A lifetime of deep immersion in political philosophy, theory, and science has informed this comprehensive tour of Western cultural and its slow move towards secularization. Charles Taylor contrasts an immanent worldview with a transcendent one, and develops this alongside his idea of fullness, an activity or condition of personal richness where each person finds himself complete. He discusses what 'secular' means to individuals caught in the system of a secular society, and how to survive in that society.
Part 1 of A Secular Age delves into religious belief, the disciplines inherent in those beliefs, and the resultant idealism they engender. Part 2 defines the turning point, encompassing providential deism and changes in the impersonal order (a propensity towards anthropocentricism and a change in the understanding of God). Part 3 illuminates the crisis in civilization attendant to these changes, including radical redefinitions of the goals of society, counter-cultural artforms, and the development of new unbelieving variants of the vertical ideal of order such as fascism and radical nationalism.
Part 4 traces the secularizing force from a 16th century religious belief interwoven with social life, through the 19th century mechanistic materialism that questioned all religious systems, to the 21st century's near-total erosion of the enchanted cosmos system from five centuries previous. Without society's superstructure, strength and stability, Taylor argues, secularization has the effect of reducing its once-characteristic religious influence to simply one of many optional accessories. Part 5 gives an imperative for both humanistic and faith-based belief (while clarifying the obstructive nature of modern Western culture) by finding sources of morality to facilitate possession of particulars common to both perspectives. He strongly stresses the need to make every attempt to avoid the almost inevitable inclination to violence.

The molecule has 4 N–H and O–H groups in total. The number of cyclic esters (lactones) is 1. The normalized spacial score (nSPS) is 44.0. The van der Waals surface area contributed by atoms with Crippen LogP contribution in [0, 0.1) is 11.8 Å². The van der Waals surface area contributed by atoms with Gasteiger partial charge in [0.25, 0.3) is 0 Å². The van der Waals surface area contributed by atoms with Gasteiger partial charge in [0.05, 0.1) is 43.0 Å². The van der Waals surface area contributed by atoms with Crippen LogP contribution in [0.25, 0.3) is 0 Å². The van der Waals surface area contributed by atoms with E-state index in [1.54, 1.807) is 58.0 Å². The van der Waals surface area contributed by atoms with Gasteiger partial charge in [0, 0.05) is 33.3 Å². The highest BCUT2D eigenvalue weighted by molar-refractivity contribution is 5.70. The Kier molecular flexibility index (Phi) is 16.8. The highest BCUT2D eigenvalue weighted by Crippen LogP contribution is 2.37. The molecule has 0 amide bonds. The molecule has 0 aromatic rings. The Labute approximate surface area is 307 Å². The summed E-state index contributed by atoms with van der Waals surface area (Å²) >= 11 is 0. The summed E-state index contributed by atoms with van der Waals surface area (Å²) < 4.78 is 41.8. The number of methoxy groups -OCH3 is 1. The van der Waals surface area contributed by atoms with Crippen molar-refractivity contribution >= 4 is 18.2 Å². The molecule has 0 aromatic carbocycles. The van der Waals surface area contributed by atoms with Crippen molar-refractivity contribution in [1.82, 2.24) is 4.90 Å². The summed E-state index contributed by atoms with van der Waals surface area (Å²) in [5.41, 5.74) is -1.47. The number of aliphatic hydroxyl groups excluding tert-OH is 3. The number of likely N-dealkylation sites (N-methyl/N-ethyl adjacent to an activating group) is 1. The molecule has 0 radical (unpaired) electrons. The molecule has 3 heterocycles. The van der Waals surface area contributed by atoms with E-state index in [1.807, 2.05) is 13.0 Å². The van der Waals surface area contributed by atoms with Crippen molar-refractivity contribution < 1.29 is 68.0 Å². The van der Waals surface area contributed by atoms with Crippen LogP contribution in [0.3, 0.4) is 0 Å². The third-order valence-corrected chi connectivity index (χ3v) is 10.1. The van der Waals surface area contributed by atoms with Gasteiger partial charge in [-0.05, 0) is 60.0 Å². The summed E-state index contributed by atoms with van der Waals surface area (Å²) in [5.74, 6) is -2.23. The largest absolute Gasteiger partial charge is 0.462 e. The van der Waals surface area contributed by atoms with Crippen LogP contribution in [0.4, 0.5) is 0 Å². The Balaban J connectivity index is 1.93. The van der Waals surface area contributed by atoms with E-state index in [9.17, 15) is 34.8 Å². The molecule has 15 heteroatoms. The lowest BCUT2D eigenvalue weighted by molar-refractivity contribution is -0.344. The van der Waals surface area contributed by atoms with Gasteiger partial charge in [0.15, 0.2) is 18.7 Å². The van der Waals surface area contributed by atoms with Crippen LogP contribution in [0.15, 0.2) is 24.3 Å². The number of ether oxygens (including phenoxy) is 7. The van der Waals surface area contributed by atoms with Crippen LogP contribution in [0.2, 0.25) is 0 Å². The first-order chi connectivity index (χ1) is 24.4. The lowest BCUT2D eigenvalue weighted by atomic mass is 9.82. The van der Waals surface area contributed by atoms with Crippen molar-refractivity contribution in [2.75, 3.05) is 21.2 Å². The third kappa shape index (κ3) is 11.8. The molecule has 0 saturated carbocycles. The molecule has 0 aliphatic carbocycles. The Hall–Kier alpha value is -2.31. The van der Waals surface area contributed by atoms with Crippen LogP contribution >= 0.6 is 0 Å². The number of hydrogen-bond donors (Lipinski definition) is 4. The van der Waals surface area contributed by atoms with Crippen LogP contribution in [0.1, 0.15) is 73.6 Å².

Taylor concludes A Secular Age by addressing the rise in modern culture of a predominant concept of a closed immanent order and what he feels is the culmination of the matter, the impetus to complete the reforming of culture. Although steeped in the longstanding traditions of political philosophy, Taylor is not bound by them, coming to some conclusions contrary to mainstream secularization theorists, but reinforcing them with deductions that could only have come from one of the finest critical minds of our times.